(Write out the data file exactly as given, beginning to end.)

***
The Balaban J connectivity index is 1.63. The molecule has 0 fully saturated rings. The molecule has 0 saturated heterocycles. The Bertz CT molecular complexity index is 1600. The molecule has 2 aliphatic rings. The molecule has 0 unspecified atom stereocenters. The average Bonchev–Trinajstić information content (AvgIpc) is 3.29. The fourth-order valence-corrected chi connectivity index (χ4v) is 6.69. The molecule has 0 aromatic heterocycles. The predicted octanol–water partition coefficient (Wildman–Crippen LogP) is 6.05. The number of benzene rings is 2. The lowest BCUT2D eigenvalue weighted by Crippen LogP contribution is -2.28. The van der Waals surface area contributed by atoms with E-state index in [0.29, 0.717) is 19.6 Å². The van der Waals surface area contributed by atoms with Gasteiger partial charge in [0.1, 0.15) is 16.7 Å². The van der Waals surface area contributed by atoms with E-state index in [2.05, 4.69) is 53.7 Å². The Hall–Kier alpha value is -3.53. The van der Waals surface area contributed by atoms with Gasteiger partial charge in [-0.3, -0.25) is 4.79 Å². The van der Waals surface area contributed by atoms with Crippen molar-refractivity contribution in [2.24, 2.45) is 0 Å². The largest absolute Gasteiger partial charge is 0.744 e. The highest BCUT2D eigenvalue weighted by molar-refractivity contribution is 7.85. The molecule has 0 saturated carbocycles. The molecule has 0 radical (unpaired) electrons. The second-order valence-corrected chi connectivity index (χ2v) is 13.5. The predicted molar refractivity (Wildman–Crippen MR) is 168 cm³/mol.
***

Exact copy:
The Balaban J connectivity index is 1.63. The molecule has 0 fully saturated rings. The molecule has 0 saturated heterocycles. The Bertz CT molecular complexity index is 1600. The molecule has 2 aliphatic rings. The molecule has 0 unspecified atom stereocenters. The average Bonchev–Trinajstić information content (AvgIpc) is 3.29. The fourth-order valence-corrected chi connectivity index (χ4v) is 6.69. The molecule has 0 aromatic heterocycles. The predicted octanol–water partition coefficient (Wildman–Crippen LogP) is 6.05. The number of benzene rings is 2. The lowest BCUT2D eigenvalue weighted by Crippen LogP contribution is -2.28. The van der Waals surface area contributed by atoms with E-state index in [0.29, 0.717) is 19.6 Å². The van der Waals surface area contributed by atoms with Gasteiger partial charge in [0.1, 0.15) is 16.7 Å². The van der Waals surface area contributed by atoms with E-state index in [2.05, 4.69) is 53.7 Å². The Hall–Kier alpha value is -3.53. The van der Waals surface area contributed by atoms with Gasteiger partial charge in [-0.3, -0.25) is 4.79 Å². The van der Waals surface area contributed by atoms with Crippen molar-refractivity contribution in [2.24, 2.45) is 0 Å². The largest absolute Gasteiger partial charge is 0.744 e. The highest BCUT2D eigenvalue weighted by molar-refractivity contribution is 7.85. The molecule has 0 saturated carbocycles. The molecule has 0 radical (unpaired) electrons. The second-order valence-corrected chi connectivity index (χ2v) is 13.5. The predicted molar refractivity (Wildman–Crippen MR) is 168 cm³/mol.